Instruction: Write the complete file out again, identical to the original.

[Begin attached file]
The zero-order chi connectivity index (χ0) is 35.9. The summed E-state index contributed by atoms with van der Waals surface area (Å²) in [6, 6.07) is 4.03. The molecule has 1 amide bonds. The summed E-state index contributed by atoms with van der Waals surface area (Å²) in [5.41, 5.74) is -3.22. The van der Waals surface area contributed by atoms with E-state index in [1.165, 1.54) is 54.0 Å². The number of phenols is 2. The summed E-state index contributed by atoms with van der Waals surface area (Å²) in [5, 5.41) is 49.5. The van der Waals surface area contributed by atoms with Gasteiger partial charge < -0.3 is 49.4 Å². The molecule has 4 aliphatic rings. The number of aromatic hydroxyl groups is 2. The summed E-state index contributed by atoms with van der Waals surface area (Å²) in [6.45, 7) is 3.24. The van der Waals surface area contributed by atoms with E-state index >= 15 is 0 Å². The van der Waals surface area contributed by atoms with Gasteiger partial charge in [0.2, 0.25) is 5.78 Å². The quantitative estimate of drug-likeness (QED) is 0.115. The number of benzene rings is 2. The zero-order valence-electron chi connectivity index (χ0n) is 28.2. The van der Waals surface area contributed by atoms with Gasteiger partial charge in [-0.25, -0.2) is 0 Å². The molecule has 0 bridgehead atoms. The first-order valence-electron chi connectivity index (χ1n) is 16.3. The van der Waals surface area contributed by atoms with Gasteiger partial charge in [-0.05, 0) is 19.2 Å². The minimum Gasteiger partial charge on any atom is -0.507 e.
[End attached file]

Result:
The zero-order chi connectivity index (χ0) is 35.9. The summed E-state index contributed by atoms with van der Waals surface area (Å²) in [6, 6.07) is 4.03. The molecule has 1 amide bonds. The summed E-state index contributed by atoms with van der Waals surface area (Å²) in [5.41, 5.74) is -3.22. The van der Waals surface area contributed by atoms with E-state index in [1.165, 1.54) is 54.0 Å². The number of phenols is 2. The summed E-state index contributed by atoms with van der Waals surface area (Å²) in [5, 5.41) is 49.5. The van der Waals surface area contributed by atoms with Gasteiger partial charge < -0.3 is 49.4 Å². The molecule has 4 aliphatic rings. The number of aromatic hydroxyl groups is 2. The summed E-state index contributed by atoms with van der Waals surface area (Å²) in [6.45, 7) is 3.24. The van der Waals surface area contributed by atoms with E-state index >= 15 is 0 Å². The van der Waals surface area contributed by atoms with Gasteiger partial charge in [0.2, 0.25) is 5.78 Å². The quantitative estimate of drug-likeness (QED) is 0.115. The number of benzene rings is 2. The zero-order valence-electron chi connectivity index (χ0n) is 28.2. The van der Waals surface area contributed by atoms with Gasteiger partial charge in [-0.25, -0.2) is 0 Å². The molecule has 0 bridgehead atoms. The first-order valence-electron chi connectivity index (χ1n) is 16.3. The van der Waals surface area contributed by atoms with Gasteiger partial charge in [-0.05, 0) is 19.2 Å². The minimum Gasteiger partial charge on any atom is -0.507 e.